i had some major issues with this book...and im just going to get right into them.

1. it was beyond repetitive. the author expressed his feelings about judaism, feelings about the church across the street from himself, feelings about his father, feelings about being in church etc etc etc over and over and over. this would be fine, if each time there was something new and insightful. but there wasn't. it was just the same thing paraphrased.

2. this was a memoir, not a book of essays. and yet, each
Apr 14, 2009 rated it it was ok
Okay, I have to admit that I didn't actually read this book cover to cover. I just browsed through it, so my opinions may not be well founded. That being said, overall, the author seemed to browse through many Christian churches noting their own idiosyncrasies and/or hypocrisy (without judging of course) and ending each chapter with a chipper lesson he learned from each. It annoyed me a bit because he made such a big deal on not judging and seemed to sacrifice any opinion he may have formed to t ...more
Jul 01, 2011 rated it really liked it
Benyamin Cohen grew up in Georgia, an Orthodox Jew and the son of a Rabbi (at one point, they even had a synagogue attached to their house). He always had a curious attraction to Christianity, borne by being raised in a culture that kind of shoves it down your throat at times and growing up across the street from a church, and as an adult, he realizes that he's not finding the answers to his deep questions in Judaism, nor is he finding the satisfaction he craves. So he sets off to explore all fa ...more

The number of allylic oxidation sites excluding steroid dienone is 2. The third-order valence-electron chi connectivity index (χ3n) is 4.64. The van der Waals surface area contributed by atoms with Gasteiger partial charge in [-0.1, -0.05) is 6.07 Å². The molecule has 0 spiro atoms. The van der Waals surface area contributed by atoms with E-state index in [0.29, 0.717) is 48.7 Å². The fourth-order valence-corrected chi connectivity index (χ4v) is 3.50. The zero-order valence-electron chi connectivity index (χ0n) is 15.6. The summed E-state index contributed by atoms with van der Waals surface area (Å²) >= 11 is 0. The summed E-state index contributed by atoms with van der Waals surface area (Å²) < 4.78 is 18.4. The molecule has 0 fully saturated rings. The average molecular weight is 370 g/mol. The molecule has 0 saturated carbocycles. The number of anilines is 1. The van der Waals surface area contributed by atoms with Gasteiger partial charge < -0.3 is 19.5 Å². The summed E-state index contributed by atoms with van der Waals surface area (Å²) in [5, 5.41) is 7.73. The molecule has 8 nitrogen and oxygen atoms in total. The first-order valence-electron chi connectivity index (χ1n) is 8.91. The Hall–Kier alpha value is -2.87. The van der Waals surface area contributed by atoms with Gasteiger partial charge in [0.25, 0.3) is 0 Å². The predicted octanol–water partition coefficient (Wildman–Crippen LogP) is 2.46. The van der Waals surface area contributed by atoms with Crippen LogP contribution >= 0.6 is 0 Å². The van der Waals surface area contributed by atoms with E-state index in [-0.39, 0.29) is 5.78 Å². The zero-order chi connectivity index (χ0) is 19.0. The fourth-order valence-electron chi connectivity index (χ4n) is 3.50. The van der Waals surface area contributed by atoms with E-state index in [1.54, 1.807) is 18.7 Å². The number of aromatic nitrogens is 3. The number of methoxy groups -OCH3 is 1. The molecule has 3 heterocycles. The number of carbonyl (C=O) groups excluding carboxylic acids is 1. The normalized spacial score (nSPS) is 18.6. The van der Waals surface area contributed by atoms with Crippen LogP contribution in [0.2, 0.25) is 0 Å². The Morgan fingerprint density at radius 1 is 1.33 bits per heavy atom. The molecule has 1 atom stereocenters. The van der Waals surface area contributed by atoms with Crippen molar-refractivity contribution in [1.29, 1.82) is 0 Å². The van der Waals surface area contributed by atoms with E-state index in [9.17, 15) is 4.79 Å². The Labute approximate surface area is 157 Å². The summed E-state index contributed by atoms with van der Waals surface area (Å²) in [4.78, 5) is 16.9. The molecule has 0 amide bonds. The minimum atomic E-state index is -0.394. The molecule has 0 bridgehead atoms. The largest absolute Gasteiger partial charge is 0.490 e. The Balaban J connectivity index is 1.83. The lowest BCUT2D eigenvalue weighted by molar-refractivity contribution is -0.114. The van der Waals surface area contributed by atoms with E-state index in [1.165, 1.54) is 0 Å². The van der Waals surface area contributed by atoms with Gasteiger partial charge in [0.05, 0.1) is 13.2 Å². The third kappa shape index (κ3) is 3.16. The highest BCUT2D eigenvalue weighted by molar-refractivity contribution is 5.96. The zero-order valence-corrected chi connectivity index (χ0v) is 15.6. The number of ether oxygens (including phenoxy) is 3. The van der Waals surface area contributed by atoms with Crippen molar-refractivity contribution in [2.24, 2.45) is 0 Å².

Jun 17, 2013 rated it really liked it
Sort of a fun one, 3.5 stars. Cohen is a disaffected Jew, but seems like he grew up much more orthodox than most Americans. He doesn't say exactly what stream, but sounds like more than Modern Orthodox - something in there made me think Chassidish but not sure - sounds like maybe his background was a little too dry. He has an interesting perspective; a little too religious to be really snarky about either his own or other religions. He's not like most American Jews who can easily laugh at a lot ...more
I really fluctuate between giving this one 2.5 and 3 stars, but I think I’ll settle in three.

There was a lot that I liked about this book. I liked learning more about the traditions of Orthodox Jewish people. Really, I didn’t know much and the insight Cohen shared was interesting to me. I enjoyed the self-deprecating humor. I like it when problem can acknowledge and make fun of their strange beliefs - while still standing firm that this is what they believe. And I liked learning - even however
Jan 27, 2012 rated it it was ok  ·  review of another edition
The son of a Rabbi grows up and feels his religion was forced upon him, devoid of any real spirituality and laden with rules and regulations. His response? Go to churches for one year to find out why Christians seem to enjoy themselves more. Ridiculous concept, I supposed but it made for an interesting read.

What I liked: The first several chapters are hilarious. His descriptions of his visit to church give you a good idea of what it must be like for non-churched people to come in and see folks w
Sarah Duggan
Mar 26, 2017 rated it it was ok
The title and "buddy Christ" cover art are a bit misleading. The author, saddled with religious malaise and annoyance with the rules of Orthodox Judaism, decides to investigate Bible-Belt churches for a year. He doesn't embark on a study of the Gospels or even consider the person of Jesus that much. Instead, he produces a collection of "Niche Christian congregations do the darndest things!" essays. Each one wraps up in a tidy platitude bow reminiscent of a Carrie Bradshaw monologue: "I couldn't ...more